My question is, does she criticize you or not agree with your ideas and/or presentation on things? One is expected in workplaces where you are supposed to work in a team and grow in knowledge.
     
  7. catnfiddle

    catnfiddle Moderator

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    Honestly, I thought I was simply misreading the other teacher's words and actions until the other teachers on the team started commenting upon it. That's what made me realize I wasn't being delusional. Unfortunately, that also means her actions are affecting the team.

    When she has a great idea or wants to take the lead, I'm thrilled. Heck, she just emailed me her pacing guide for next week, and I am thrilled to use it. However, if I need to make an adjustment to it, I will simply do it.

    The hope is that it will be easier to deal with her little criticisms after next month. It will be the last time we plan as a team in-person for this school year. After that, it's all virtual meetings.
     
  8. ku_alum

    ku_alum Aficionado

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    I'm sure you are picking up on something, but the example you shared didn't "read" to me as mean girl. But, there is probably more to the situation that what you shared.

    Some new teachers who are used to being the brightest bulb in the room take some time to adjust to the collaborative teaching environment that so many of us embrace. I've seen it before from a new teacher who felt vulnerable from her lack of experience, and she didn't allow herself to ever say, "I need help" or "that is a great idea, mind if I do the same?" By saying either of those things it was as if she were showing us she was inadequate. Her teaching suffered from the inability to ask for help.
     
  9. Go Blue!

    Go Blue! Connoisseur

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    Honestly, I don't see this as "mean girl" behavior and I don't see this as hurting your team; it just seems, to me, that you're being really sensitive. I don't even see any behavior that you could confront. I mean, do you confront everyone that comments on your teaching?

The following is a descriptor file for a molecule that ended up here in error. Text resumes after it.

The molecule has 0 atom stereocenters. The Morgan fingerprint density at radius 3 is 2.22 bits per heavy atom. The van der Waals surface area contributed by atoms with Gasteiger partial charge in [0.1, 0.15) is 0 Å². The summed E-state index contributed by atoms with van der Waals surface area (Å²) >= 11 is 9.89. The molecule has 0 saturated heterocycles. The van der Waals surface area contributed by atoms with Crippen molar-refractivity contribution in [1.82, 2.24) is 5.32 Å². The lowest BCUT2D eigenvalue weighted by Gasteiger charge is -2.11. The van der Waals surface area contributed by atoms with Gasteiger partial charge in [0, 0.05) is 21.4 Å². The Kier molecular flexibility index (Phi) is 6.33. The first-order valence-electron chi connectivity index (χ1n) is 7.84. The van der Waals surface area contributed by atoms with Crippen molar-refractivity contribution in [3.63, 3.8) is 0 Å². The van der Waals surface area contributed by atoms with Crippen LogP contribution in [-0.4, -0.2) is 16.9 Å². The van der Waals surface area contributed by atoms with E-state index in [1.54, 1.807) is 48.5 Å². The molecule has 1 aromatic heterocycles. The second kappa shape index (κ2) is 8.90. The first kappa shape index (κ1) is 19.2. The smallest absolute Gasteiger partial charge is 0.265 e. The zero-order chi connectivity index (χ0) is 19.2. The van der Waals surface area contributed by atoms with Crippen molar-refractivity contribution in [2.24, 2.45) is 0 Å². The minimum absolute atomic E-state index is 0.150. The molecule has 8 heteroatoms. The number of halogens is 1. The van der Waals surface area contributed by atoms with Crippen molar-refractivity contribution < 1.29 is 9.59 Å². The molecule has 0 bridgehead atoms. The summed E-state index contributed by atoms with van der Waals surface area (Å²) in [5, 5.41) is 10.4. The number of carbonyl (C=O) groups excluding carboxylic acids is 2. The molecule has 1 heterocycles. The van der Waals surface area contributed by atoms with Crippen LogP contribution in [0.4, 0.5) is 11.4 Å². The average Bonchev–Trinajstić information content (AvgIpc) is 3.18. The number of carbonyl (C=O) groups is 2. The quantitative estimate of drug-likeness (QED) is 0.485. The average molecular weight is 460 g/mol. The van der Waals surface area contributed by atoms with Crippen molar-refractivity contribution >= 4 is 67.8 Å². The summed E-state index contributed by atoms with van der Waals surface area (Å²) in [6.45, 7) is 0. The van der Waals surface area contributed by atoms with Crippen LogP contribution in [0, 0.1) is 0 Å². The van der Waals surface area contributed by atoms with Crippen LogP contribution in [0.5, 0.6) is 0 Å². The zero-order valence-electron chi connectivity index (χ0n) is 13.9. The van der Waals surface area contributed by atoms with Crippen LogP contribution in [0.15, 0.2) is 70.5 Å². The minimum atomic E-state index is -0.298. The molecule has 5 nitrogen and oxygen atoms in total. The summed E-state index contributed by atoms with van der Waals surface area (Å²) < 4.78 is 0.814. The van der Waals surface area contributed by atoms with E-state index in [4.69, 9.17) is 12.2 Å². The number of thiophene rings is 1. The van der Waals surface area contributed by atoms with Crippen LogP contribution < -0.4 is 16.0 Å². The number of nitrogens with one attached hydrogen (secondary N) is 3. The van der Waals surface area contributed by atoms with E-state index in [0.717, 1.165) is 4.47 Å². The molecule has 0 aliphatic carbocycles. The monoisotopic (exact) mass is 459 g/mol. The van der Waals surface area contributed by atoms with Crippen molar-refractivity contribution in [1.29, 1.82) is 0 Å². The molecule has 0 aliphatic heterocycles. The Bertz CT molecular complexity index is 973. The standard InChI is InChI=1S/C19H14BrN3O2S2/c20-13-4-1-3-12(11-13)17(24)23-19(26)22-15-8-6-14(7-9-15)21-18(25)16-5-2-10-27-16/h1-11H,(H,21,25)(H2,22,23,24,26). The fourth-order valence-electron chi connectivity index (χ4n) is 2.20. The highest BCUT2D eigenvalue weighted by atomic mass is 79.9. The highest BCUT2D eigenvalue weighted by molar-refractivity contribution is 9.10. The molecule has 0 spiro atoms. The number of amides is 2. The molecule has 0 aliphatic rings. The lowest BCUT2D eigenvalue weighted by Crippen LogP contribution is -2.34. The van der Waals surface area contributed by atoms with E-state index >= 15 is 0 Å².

Just ignore her comments and stop sharing your materials with her if you want. Unless she is undermining you to Admin, I wouldn't give her behavior a second thought. You shouldn't let her critiques bother you.

    Also, she might be offended to know that you are forwarding emails she sent to you to your teammates. Seems shady on your part.
     
  10. TeacherGroupie

    TeacherGroupie Moderator

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    Seems to me that if the rest of the team comments on it - as is reported to be the case - then cat's concerns can't be chalked up quite so easily to oversensitivity.
     
  11. Go Blue!

    Go Blue! Connoisseur

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    Sometimes, people comment on things when they are provoked to. OP said that she sent a copy of the email from the teacher to the SPED teacher to get feedback/opinions; this can set up a situation where people start commenting on things they otherwise might not have noticed.
     
  12. TeacherGroupie

    TeacherGroupie Moderator

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    And sometimes people copy other members of the team in response to encouragement. It's at least a possibility; why are you so certain that it's appropriate to dismiss out of hand?
     
  13. catnfiddle

    catnfiddle Moderator

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    I copied the one note to a teacher who had been left out of the email loop. The other teacher who had commented on this issue did so on her own after a series of emails among the three of us, and I had not solicited her opinion.

    Honestly, I normally let this kind of pettiness roll off my back, but it has started to affect the team's ability to function. Most recently she blew off a deadline I had set for getting data for an official team meeting. This is a big deal because our data meetings are part of a state grant. Her justification was that she disagreed that our selection of what data we would use would be worthwhile.
     
  14. ku_alum

    ku_alum Aficionado

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    This is problematic.

    Do you share a supervisor (or, are you the supervisor)? Document and report if this continues.

    If she disagreed, she should have made her case to the team and then let the team decide the best route. If the team decided against her idea, she still needs to do it.

    I tend to be blunt. I would tell her for the team to continue to function well, she can't make up her own rules.
     
  15. daisycakes

    daisycakes Companion

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    I think you are being too sensitive.
     
  16. teacherintexas

    teacherintexas Maven

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    I don't see the OP is being too sensitive. I see it as more like being the straw that broke the camel's back.
     
  17. Linguist92021

    Linguist92021 Phenom

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    I handle this type of behavior with responding to it in a matter of fact but sharp type of tone. It's hard to explain, but it's not confrontational, no one can say I'm unprofessional, but I feel like I stand up for myself.
    I hate people that are described in the OP's post, she's passive aggressive and subtly catty. You really have to listen to your gut feeling, logic will say she's not in the wrong, but you can't quiet that strange feeling that she talked down to you. For me, I have to stand up for myself to feel at peace.